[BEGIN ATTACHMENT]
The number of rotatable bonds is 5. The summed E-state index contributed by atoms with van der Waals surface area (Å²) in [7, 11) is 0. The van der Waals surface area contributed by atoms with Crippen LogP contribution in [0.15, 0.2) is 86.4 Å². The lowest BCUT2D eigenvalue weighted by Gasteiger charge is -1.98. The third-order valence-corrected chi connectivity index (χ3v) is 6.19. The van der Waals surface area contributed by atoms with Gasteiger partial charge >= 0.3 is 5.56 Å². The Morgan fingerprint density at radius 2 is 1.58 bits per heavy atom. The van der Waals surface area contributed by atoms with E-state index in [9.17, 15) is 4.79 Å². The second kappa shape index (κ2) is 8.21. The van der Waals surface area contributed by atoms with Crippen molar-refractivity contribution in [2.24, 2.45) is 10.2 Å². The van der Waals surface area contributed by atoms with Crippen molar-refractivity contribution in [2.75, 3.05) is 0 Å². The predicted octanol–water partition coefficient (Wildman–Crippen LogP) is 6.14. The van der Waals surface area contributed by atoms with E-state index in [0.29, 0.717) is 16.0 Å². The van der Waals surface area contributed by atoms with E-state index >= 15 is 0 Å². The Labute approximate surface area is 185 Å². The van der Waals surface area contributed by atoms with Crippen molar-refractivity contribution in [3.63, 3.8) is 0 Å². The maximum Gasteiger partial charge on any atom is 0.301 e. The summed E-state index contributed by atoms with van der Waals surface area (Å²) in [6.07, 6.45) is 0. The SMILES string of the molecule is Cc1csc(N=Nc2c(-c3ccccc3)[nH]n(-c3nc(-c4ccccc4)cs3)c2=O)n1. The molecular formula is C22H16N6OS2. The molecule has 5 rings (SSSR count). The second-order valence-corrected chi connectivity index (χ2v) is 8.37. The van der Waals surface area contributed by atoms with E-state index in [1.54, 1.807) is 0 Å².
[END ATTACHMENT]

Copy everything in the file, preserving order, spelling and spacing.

The number of rotatable bonds is 5. The summed E-state index contributed by atoms with van der Waals surface area (Å²) in [7, 11) is 0. The van der Waals surface area contributed by atoms with Crippen LogP contribution in [0.15, 0.2) is 86.4 Å². The lowest BCUT2D eigenvalue weighted by Gasteiger charge is -1.98. The third-order valence-corrected chi connectivity index (χ3v) is 6.19. The van der Waals surface area contributed by atoms with Gasteiger partial charge >= 0.3 is 5.56 Å². The Morgan fingerprint density at radius 2 is 1.58 bits per heavy atom. The van der Waals surface area contributed by atoms with E-state index in [9.17, 15) is 4.79 Å². The second kappa shape index (κ2) is 8.21. The van der Waals surface area contributed by atoms with Crippen molar-refractivity contribution in [2.24, 2.45) is 10.2 Å². The van der Waals surface area contributed by atoms with Crippen molar-refractivity contribution in [2.75, 3.05) is 0 Å². The predicted octanol–water partition coefficient (Wildman–Crippen LogP) is 6.14. The van der Waals surface area contributed by atoms with E-state index in [0.29, 0.717) is 16.0 Å². The van der Waals surface area contributed by atoms with E-state index >= 15 is 0 Å². The Labute approximate surface area is 185 Å². The van der Waals surface area contributed by atoms with Crippen molar-refractivity contribution in [3.63, 3.8) is 0 Å². The maximum Gasteiger partial charge on any atom is 0.301 e. The summed E-state index contributed by atoms with van der Waals surface area (Å²) in [6.07, 6.45) is 0. The SMILES string of the molecule is Cc1csc(N=Nc2c(-c3ccccc3)[nH]n(-c3nc(-c4ccccc4)cs3)c2=O)n1. The molecular formula is C22H16N6OS2. The molecule has 5 rings (SSSR count). The second-order valence-corrected chi connectivity index (χ2v) is 8.37. The van der Waals surface area contributed by atoms with E-state index in [1.54, 1.807) is 0 Å².